Our expert, award-winning staff selects the products we cover and rigorously researches and tests our top picks. If you buy through our links, we may get a commission. Reviews ethics statement
When Ford launched the F-150 Raptor in late 2009, the high-speed off-roader set the pickup world on its ear. Much of the truck's inherent capability and sex appeal came from its beefy suspension -- in particular, its novel Fox Racing remote-reservoir shocks. For the second-gen 2017 Raptor, Fox was again tapped to provide the Raptor's secret sauce -- even-larger dampers featuring nine stages. Now, with the competition finally starting to catch the Raptor's scent, Ford has upgraded the 2019 model in numerous ways, including a set of new electronically adjustable Fox Live Valve shocks.
At the automaker's invitation, I headed to Erda, Utah (just outside Salt Lake City), to participate in Ford Performance Racing School's Raptor Assault program. The goal? To get the lowdown on the truck's new bouncy bits, as well as experience a battery of other updates that make one of the world's most capable vehicles even more so.
For my money, this latest Raptor update stops short of qualifying as a full refresh, because Ford hasn't touched the big brute's visuals. In fairness, however, despite the appearance of new and upgraded competitors like the 2019 Ram 1500 Rebel and 2019 GMC Sierra 1500 AT4, the automaker probably didn't need to. Even without any visual tweaks, the widebody 2019 F-150 Raptor is still one badass mudder plugger.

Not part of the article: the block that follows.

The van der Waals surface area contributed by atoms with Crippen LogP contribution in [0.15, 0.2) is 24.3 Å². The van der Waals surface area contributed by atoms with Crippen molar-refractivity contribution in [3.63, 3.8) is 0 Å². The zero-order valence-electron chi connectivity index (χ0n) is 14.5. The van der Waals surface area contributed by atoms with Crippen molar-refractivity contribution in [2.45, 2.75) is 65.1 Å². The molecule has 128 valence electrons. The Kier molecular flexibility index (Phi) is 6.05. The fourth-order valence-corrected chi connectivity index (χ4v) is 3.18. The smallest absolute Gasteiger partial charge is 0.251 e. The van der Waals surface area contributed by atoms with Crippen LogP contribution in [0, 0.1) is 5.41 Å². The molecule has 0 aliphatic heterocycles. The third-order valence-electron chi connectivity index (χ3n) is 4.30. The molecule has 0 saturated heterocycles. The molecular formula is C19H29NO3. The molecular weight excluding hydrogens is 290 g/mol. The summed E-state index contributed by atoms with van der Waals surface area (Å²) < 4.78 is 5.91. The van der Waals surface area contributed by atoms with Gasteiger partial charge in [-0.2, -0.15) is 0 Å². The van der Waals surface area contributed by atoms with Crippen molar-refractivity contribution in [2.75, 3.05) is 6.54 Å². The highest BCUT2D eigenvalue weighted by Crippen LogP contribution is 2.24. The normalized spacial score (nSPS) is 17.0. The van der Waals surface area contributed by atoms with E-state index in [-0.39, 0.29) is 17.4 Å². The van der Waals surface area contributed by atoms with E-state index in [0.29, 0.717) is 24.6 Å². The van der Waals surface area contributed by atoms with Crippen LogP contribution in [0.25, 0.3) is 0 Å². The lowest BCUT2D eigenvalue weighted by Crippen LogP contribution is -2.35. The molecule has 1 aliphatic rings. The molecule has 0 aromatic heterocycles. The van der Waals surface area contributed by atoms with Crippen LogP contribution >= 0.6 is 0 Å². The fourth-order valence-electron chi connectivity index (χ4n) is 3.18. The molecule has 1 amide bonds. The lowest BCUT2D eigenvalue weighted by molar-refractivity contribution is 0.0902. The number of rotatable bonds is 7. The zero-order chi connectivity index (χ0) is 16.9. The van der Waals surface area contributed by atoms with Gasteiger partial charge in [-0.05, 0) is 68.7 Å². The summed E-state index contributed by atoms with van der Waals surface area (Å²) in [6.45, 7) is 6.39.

While the Raptor's generous suspension travel remains unchanged at 13 inches up front and 13.9 inches out back, new Fox Live Valve tech means that the shocks' compression rates are adjusted in real time. A network of sensors in the body and suspension feed information to a central processor that also looks at the truck's yaw and wheel-slip sensors, steering rate and pedal inputs, among other parameters. They firm up or slacken the shocks' rate of travel as appropriate in milliseconds.
As I experienced firsthand on everything from mountain ascents to bombing down rock-strewn trails and, yes, wheels-in-the-air jumping, these new shocks are The Business. While leaping in the air at speed and landing with surprising softness and control is the Raptor's trademark ability, the new Fox shocks shone most brightly while our Raptor convoy threaded its way along the desert floor at speed in the shadow of the Oquirrh Mountains.